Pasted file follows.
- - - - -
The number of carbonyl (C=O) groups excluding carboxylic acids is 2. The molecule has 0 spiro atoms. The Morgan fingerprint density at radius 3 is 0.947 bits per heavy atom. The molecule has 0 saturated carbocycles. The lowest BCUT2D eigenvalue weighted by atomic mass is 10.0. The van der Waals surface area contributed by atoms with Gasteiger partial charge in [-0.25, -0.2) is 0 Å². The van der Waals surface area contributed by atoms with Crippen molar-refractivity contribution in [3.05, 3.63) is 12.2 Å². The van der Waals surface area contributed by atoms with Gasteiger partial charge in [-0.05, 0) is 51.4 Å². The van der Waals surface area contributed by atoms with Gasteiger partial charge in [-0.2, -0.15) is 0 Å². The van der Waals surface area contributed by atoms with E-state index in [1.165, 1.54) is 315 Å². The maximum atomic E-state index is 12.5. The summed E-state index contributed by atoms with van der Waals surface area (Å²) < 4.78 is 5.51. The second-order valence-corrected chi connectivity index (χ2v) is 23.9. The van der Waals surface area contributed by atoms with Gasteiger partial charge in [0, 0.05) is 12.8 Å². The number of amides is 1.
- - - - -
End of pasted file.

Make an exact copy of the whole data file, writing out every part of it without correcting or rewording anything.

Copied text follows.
The number of carbonyl (C=O) groups excluding carboxylic acids is 2. The molecule has 0 spiro atoms. The Morgan fingerprint density at radius 3 is 0.947 bits per heavy atom. The molecule has 0 saturated carbocycles. The lowest BCUT2D eigenvalue weighted by atomic mass is 10.0. The van der Waals surface area contributed by atoms with Gasteiger partial charge in [-0.25, -0.2) is 0 Å². The van der Waals surface area contributed by atoms with Crippen molar-refractivity contribution in [3.05, 3.63) is 12.2 Å². The van der Waals surface area contributed by atoms with Gasteiger partial charge in [-0.05, 0) is 51.4 Å². The van der Waals surface area contributed by atoms with Gasteiger partial charge in [-0.2, -0.15) is 0 Å². The van der Waals surface area contributed by atoms with E-state index in [1.165, 1.54) is 315 Å². The maximum atomic E-state index is 12.5. The summed E-state index contributed by atoms with van der Waals surface area (Å²) < 4.78 is 5.51. The second-order valence-corrected chi connectivity index (χ2v) is 23.9. The van der Waals surface area contributed by atoms with Gasteiger partial charge in [0, 0.05) is 12.8 Å². The number of amides is 1.